- Last Updated: Wednesday, 03 June 2020 14:38
- Written by Graham Brooks
BOUNDARY MARKERS ASSOCIATED WITH INDUSTRY.
Many industries had a need to mark the boundary of their land or the rights to the minerals which they were exploiting. these were often marked by stones with usually initials carved in them to signify the company. As the iron industry developed cast iron markers were produced.
MINERAL RIGHTS BOUNDARY MARKERS
Most mineral rights belonged to the 'owner' of the manor. Therefore in areas such as the north Pennines which had rich mineral veins it was very important that the boundary between neighbouring manors in the area of the veins was clearly and accurately marked. In areas that were particularly rich with numerous veins there was often a number of legal cases to establish the actual boundary and regular boundary markers were put up. These markers usually have the initialsof the two manors carved on opposing sides. It is rarer for the company exploiting the mineral veins to be shown on the posts.
A marker stone at NY 70033 3522
This is one of a series of stones between the mineral rights of the Flemings and the Thanets on Cross Fell. Each stone has a large T on one side and F on the other and an individual number.
Another example at Teeshead NY 699 340
This has F36 on the west side and BFT on the east side.
Stone at NY 69850 34790 marked as number 35
Stone at NY70003 35123 number 30.
The boundary on the north side of Fleming holding also has a series of stones
This one is situated at NY 67266 35818 has a F on the south side and G on the north.
A cast iron marker post above Greenside Mine on side of Sheffield Pike.
Mineral Royalty boundary stone at NY 785 417, between Alston Moor (A on north side). This was owned by the Greenwich Hospital for Sailors. Who were given it by the government when the Earl of Derwentwater had his lands ceased after the 1715 Jacobean uprising. And the royalty of Priorsdale (P on south side) which covers the South Tyne valley.
A boundary marker on the summit of Round Hill NY 744 362. one side has A for Alston Moor and P for Priorsdale.
Boundary stone at NY 771 426. South face has G & Co 1849. (G & Co = Govenor and Company an alternative name for London Lead Company.)
A similar stone is at NY 758 427 above Bentyfield mine.
Another stone in the same series as the 2 above stones at NY 76738 42578. D G Co on east face GOV and Co on west face.
Boundary Stone at NY 83157 19911 with E 45 carved on the south face.
The moor between the Eden valley and Lunedale (Stainmore) is a fairly non descript area and the boundary between the manors of Earl Thanet in the Eden Valley and the Earl of Strathmore and as is shown from Cary's map of Westmorland from 1789 shows 2 boundaries with the Earl of Thanets to the west of the Earl of Strathmore.
However at the head of Swindale beside the road from Brough to Middleton in Teesdale a series of lead veins which was started to be mined in the mid 1700s. In 1790 there was a need to determine the accurate line of the boundary so that royalties could be collected corectly. The boundary was finally settled in 1808 and a series of stones were placed across the moor. This is now the county boundary.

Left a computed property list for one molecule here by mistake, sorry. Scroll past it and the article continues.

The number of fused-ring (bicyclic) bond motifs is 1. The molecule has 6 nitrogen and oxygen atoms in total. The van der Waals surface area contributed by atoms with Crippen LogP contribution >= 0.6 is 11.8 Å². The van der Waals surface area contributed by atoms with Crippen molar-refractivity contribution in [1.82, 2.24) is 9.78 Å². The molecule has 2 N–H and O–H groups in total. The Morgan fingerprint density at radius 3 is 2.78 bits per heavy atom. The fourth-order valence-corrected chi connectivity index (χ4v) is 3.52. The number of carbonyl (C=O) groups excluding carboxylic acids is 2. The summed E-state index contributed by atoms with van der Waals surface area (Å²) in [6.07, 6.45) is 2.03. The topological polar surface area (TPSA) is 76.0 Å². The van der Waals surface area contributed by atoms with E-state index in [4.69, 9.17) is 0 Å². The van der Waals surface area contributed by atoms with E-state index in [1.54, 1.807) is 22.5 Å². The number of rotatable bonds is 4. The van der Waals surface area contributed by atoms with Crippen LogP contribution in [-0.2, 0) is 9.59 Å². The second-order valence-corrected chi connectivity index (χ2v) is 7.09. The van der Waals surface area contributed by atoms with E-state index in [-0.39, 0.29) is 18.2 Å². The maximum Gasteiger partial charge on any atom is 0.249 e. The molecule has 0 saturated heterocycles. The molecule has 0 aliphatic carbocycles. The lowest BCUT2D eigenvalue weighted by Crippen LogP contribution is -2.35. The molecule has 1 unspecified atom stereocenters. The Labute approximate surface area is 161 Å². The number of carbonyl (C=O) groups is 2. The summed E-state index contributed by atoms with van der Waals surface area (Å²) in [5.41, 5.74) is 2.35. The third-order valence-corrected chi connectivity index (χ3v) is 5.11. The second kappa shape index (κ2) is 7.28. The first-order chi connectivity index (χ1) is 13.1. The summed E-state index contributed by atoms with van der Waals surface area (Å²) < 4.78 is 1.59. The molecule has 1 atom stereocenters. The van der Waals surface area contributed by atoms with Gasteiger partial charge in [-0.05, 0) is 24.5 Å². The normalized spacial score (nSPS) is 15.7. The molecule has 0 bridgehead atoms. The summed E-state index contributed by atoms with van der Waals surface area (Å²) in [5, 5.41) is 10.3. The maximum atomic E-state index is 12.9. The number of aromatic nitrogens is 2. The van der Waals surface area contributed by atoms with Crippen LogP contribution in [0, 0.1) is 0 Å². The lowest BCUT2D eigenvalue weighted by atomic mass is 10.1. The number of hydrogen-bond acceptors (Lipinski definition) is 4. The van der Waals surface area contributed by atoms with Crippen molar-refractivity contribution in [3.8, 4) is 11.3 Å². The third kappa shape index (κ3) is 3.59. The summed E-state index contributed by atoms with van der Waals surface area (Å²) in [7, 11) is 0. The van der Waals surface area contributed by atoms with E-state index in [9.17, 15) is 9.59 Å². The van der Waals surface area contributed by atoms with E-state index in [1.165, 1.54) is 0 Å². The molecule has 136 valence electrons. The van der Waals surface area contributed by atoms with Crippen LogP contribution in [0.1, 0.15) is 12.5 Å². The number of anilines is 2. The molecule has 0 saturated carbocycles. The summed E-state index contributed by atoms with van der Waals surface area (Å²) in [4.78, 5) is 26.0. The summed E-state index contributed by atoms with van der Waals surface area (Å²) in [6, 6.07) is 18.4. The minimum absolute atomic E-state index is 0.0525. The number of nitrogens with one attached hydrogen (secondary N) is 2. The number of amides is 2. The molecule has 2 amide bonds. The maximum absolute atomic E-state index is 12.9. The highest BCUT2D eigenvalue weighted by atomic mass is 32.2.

THE BARONY OF GILSLAND
The Earl of Carlisle part of the Howard family gained control of the Barony of Gilsland in the 16th Century. This massive area of north Cumbria from the scottish border in the north to the north of the Eden valley.
The estate used stone markers to mark a number of developments in the barony.
This stone has drain carved on the top. It stands on the bank of the River Irthing at the point where a field drain discharges into the river NY 59729 64804.
There are a series of similar stones beside the track from Lanerton Farm Where drains discharge into Wall Burn.
Across the Barony are a series of posts with datres carved on them. These are usually associated with plantations of both broad leave and conifer trees. This stone is at NY 59045 65347 and is associated with a beech wood.
WAR DEPARTMENT BOUNDARY STONES.
During various crisis the government took over areas of land for national security and marked this land if fences were not suitable with marker stones inscribed with WD and an arrow. They usually have a number on them also.
A marker set into a wall at NX 979 743, Dumfries. This was one of a series.
One of a series of concrete posts marked MOD running beside the 'old waverley line' north of Carlisle showing the boundary of the old RAF 4 MU site.
A pair of marker stones at the South Gare, the mouth of the River Tees.
RAILWAY COMPANY MARKERS.
As railways developed the companies had to purchase strips of land on which to build their lines and larger areas on which to build their stations and goods yards. These were usually fenced off but at certain points usually near access points then boundary markers were placed. These showed usually the railway company initials.
NORTH EASTERN RAILWAY COMPANY.
Cast iron boundary post. (Alston station Discovery Centre)
NEWCASTLE AND CARLISLE RAILWAY.
Cast iron boundary post. (Alston Station Discovery Centre).
COCKERMOUTH AND PENRITH RAILWAY COMPANY.
Boundary stone at junction of Station Road Keswick and the Entrance to the station.
MARYPORT AND CARLISLE RAILWAY
A Maryport and Carlisle boundary post (St Bees Railway Museum)
A Maryport and Carlisle railway boundary maker plate (St Bees Railway Museum)
MIDLAND RAILWAY COMPANY
A rust Midland Railway boundary post still institu near the Carlisle to settle line NY 49895 49650.